Implementing Energy Reduction Products to Reduce the Bottom Line
By Amy Bair Career Services Analyst, Florida International University's Chaplin School of Hospitality and Tourism Management | January 19, 2014
What is the focus of hospitality? To delight your guests, yes? What is the focus of the typical business owner. Maximize revenue. Nowadays, there is a trend toward being gentler on Mother Earth too. That can cost money and potentially alienate your guests. How does one balance?
Let us imagine that we can have it all. Sustainability. Maximized revenues. Enchanted guests. Does that sound idyllic? Actually, I believe it is possible.
EnergyStar.gov claims on average, hotels spend approximately 6 percent of operating costs on utilities. This equates to around $2196 per available room. " On a more positive note, a 10 percent reduction in energy consumption would have the same financial effect as increasing the average daily room rate (ADR) by $0.62 in limited-service hotels and by $1.35 in full-service hotels."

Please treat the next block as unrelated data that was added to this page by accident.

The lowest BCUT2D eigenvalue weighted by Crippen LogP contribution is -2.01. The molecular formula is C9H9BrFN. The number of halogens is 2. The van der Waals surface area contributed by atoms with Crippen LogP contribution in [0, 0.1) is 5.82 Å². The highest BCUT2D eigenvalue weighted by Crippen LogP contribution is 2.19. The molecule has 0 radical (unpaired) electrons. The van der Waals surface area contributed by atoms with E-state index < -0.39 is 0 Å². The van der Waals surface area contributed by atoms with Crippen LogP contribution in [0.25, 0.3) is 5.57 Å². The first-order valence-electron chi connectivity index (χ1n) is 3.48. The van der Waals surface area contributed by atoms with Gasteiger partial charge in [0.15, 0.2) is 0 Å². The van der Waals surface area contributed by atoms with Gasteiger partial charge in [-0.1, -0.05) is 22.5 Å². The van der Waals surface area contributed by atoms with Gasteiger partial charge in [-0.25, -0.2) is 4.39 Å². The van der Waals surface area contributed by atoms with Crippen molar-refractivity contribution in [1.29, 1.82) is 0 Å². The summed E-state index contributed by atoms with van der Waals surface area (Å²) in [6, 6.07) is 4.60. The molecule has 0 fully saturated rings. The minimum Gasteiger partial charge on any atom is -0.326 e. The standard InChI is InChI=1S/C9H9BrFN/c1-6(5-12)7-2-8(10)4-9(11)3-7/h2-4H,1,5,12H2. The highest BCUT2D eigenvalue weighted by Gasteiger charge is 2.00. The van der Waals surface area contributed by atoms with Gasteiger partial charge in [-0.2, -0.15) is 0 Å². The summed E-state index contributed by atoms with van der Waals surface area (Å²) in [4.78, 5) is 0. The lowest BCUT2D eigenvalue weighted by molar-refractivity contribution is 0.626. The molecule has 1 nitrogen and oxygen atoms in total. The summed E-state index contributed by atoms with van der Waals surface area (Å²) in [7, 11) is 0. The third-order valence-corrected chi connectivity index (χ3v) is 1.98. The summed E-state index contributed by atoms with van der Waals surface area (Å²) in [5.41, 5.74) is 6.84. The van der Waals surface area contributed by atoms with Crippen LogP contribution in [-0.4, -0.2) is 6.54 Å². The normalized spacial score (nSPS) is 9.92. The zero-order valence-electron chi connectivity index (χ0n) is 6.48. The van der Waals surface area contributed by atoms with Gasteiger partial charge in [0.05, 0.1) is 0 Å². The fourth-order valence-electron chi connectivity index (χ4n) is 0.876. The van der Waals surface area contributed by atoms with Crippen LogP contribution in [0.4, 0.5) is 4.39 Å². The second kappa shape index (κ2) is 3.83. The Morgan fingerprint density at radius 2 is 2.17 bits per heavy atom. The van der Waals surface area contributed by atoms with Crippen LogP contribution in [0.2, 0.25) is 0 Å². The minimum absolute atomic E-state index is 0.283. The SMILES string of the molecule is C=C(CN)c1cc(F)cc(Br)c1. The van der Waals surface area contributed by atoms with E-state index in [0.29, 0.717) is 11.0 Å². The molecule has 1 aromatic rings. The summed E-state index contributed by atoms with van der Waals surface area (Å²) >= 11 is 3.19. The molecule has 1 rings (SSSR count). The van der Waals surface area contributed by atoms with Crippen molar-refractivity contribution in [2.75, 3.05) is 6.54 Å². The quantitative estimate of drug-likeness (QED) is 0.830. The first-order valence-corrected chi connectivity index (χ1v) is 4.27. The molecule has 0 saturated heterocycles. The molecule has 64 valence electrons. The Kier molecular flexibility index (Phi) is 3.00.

Hotels have an enormous opportunity here to not only save money but also do good for the environment and keep guests coming back. Some examples:
- A 126-unit prestigious condominium complex in Hawaii saved $270,000 annually in energy bills with a ROI of 2 years - by simply installing window film.
- During a 4-week energy savings test, installing occupancy sensor thermostats in a Florida Hampton Inn resulted in a 51% reduction in runtime and 21% reduction in energy costs.
- The Marriott La Jolla underwent a major energy conservation overhaul. In one year, the improvements "delivered a 12% year to date savings." An annual savings of $200,000 or 27% is expected once the project is complete. From the US Department of Energy Better Buildings site here.
Where to start? Below are some areas you can look at to reduce energy expenditures. Hotels have been known to save up to hundreds of thousands of dollars per year by implementing some of these products. Guest safety and comfort are not compromised either.